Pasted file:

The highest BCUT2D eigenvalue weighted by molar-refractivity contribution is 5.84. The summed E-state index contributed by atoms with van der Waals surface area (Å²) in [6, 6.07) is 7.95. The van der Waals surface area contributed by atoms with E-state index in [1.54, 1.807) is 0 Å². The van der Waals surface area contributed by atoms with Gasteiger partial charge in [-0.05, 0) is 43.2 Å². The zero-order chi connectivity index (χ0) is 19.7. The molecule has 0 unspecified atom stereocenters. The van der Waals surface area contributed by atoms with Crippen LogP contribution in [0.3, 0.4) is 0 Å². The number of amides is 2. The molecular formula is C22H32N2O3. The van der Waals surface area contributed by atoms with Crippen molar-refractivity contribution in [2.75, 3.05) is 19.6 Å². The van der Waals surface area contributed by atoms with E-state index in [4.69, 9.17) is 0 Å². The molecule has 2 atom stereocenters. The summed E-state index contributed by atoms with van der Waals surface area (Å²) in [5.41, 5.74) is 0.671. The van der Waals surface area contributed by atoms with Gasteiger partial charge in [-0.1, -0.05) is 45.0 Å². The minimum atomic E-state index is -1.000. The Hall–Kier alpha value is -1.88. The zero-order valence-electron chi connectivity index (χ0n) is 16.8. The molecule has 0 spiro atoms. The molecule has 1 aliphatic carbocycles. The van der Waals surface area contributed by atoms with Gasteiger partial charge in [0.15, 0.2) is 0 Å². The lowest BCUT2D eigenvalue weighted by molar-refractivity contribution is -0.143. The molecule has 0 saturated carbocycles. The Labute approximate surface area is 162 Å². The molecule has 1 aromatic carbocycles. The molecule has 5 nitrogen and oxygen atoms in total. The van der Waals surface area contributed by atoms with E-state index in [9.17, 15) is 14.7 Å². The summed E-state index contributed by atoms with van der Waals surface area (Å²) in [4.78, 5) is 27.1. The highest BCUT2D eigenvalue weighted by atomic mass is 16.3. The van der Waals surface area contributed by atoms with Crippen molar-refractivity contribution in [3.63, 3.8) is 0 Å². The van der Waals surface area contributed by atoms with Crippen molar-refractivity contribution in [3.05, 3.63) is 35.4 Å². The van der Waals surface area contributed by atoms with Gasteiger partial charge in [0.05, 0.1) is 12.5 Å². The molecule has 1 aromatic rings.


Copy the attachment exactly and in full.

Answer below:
The highest BCUT2D eigenvalue weighted by molar-refractivity contribution is 5.84. The summed E-state index contributed by atoms with van der Waals surface area (Å²) in [6, 6.07) is 7.95. The van der Waals surface area contributed by atoms with E-state index in [1.54, 1.807) is 0 Å². The van der Waals surface area contributed by atoms with Gasteiger partial charge in [-0.05, 0) is 43.2 Å². The zero-order chi connectivity index (χ0) is 19.7. The molecule has 0 unspecified atom stereocenters. The van der Waals surface area contributed by atoms with Crippen LogP contribution in [0.3, 0.4) is 0 Å². The number of amides is 2. The molecular formula is C22H32N2O3. The van der Waals surface area contributed by atoms with Crippen molar-refractivity contribution in [2.75, 3.05) is 19.6 Å². The van der Waals surface area contributed by atoms with E-state index in [4.69, 9.17) is 0 Å². The molecule has 2 atom stereocenters. The summed E-state index contributed by atoms with van der Waals surface area (Å²) in [5.41, 5.74) is 0.671. The van der Waals surface area contributed by atoms with Gasteiger partial charge in [-0.1, -0.05) is 45.0 Å². The minimum atomic E-state index is -1.000. The Hall–Kier alpha value is -1.88. The zero-order valence-electron chi connectivity index (χ0n) is 16.8. The molecule has 0 spiro atoms. The molecule has 1 aliphatic carbocycles. The van der Waals surface area contributed by atoms with Gasteiger partial charge in [0.15, 0.2) is 0 Å². The lowest BCUT2D eigenvalue weighted by molar-refractivity contribution is -0.143. The molecule has 0 saturated carbocycles. The Labute approximate surface area is 162 Å². The molecule has 1 aromatic carbocycles. The molecule has 5 nitrogen and oxygen atoms in total. The van der Waals surface area contributed by atoms with E-state index in [9.17, 15) is 14.7 Å². The summed E-state index contributed by atoms with van der Waals surface area (Å²) in [4.78, 5) is 27.1. The highest BCUT2D eigenvalue weighted by atomic mass is 16.3. The van der Waals surface area contributed by atoms with Crippen molar-refractivity contribution in [3.63, 3.8) is 0 Å². The van der Waals surface area contributed by atoms with Crippen molar-refractivity contribution in [3.05, 3.63) is 35.4 Å². The van der Waals surface area contributed by atoms with Gasteiger partial charge in [0.05, 0.1) is 12.5 Å². The molecule has 1 aromatic rings.